Skip to main content

Wolf Research


The gray wolf (Canis lupus) was officially listed as a federally endangered species in 1974 due to severe overharvest resulting from fur trapping, bounties, and livestock protection efforts. In 1978, wolves in Minnesota were reclassified as threatened, allowing state and federal authorities to manage for wolves praying on livestock. In the past three decades, Minnesota's keystone predator population has rebounded from an estimated low of 350 wolves to more than 3,000 wolves. Satisfying federal recovery criteria the gray wolves in the Western Great Lakes region were officially removed from the Federal list of threatened and endangered species on March 12, 2007. At that point the management responsibility for Ma’iingan (wolf) returned to the states and tribes. Since 2007 there have been a series of delisting and relisting events for the gray wolf but as of today they remain a federally threatened species in Minnesota.

Previous wolf surveys conducted in Minnesota have revealed the adaptive ability of wolves to occupy diverse habitats. In April of 2007, 1854 Treaty Authority kicked off a three-year research project to assess wolf habitat use within the Duluth urban-rural interface. Wolves affixed with GPS collars provided data for pack sizes and territories.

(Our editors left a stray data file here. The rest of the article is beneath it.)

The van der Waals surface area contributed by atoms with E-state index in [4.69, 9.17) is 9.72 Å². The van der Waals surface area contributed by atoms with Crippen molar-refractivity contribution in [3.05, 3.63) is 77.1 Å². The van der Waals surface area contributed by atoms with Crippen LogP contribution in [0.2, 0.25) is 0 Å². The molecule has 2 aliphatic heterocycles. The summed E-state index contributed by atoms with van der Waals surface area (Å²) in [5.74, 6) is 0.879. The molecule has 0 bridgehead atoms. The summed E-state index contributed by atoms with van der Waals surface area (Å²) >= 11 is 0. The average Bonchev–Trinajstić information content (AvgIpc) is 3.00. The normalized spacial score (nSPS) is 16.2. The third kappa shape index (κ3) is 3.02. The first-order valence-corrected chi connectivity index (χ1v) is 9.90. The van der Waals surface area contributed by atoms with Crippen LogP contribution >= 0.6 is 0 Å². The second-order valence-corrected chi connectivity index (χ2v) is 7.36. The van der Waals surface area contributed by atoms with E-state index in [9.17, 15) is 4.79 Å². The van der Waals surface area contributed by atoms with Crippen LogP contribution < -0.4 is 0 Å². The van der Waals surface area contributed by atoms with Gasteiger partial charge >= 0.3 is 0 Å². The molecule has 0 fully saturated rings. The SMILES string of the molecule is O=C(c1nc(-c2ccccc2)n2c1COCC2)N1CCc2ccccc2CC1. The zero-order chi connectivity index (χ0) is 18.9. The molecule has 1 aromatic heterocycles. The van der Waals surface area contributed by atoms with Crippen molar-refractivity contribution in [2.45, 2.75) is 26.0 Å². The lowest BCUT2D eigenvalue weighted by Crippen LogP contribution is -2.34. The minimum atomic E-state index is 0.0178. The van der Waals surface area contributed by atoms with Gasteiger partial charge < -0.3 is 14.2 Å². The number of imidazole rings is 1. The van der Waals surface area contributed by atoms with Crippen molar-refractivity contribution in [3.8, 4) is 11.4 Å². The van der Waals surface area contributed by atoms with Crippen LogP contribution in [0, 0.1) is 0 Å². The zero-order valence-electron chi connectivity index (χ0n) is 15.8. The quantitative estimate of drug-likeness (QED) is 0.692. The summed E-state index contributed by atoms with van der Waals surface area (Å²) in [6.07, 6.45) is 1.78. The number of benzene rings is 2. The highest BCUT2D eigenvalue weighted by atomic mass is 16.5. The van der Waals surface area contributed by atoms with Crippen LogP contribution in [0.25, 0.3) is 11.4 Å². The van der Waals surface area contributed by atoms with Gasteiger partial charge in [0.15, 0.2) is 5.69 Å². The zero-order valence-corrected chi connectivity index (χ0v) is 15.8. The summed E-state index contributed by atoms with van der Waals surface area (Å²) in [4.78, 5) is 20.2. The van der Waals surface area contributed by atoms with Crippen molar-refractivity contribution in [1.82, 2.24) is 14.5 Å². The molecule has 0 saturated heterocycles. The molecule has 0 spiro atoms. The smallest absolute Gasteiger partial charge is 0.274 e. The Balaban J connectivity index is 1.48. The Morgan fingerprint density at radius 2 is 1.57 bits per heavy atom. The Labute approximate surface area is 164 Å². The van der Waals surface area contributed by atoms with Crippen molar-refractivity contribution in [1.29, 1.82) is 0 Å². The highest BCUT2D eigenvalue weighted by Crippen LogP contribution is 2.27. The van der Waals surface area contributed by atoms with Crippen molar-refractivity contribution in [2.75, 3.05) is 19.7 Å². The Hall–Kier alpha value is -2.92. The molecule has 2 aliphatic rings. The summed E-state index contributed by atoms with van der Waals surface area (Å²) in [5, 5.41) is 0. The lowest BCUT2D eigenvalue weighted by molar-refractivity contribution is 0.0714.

In July 2015, the Bureau of Indian Affairs awarded the 1854 Treaty Authority with funding to support a population monitoring project in the ceded territory. Since 2016, we have collared 13 adult wolves in the urban-rural interface near Duluth. Again with the technology of GPS collaring, these wolves have provided information on pack sizes and territories, which improves the accuracy of the annual wolf population estimate in the ceded territory and statewide. We plan to continue this project, and our goal is to see wolves remain a part of the landscape and be returned once again to tribal and state management.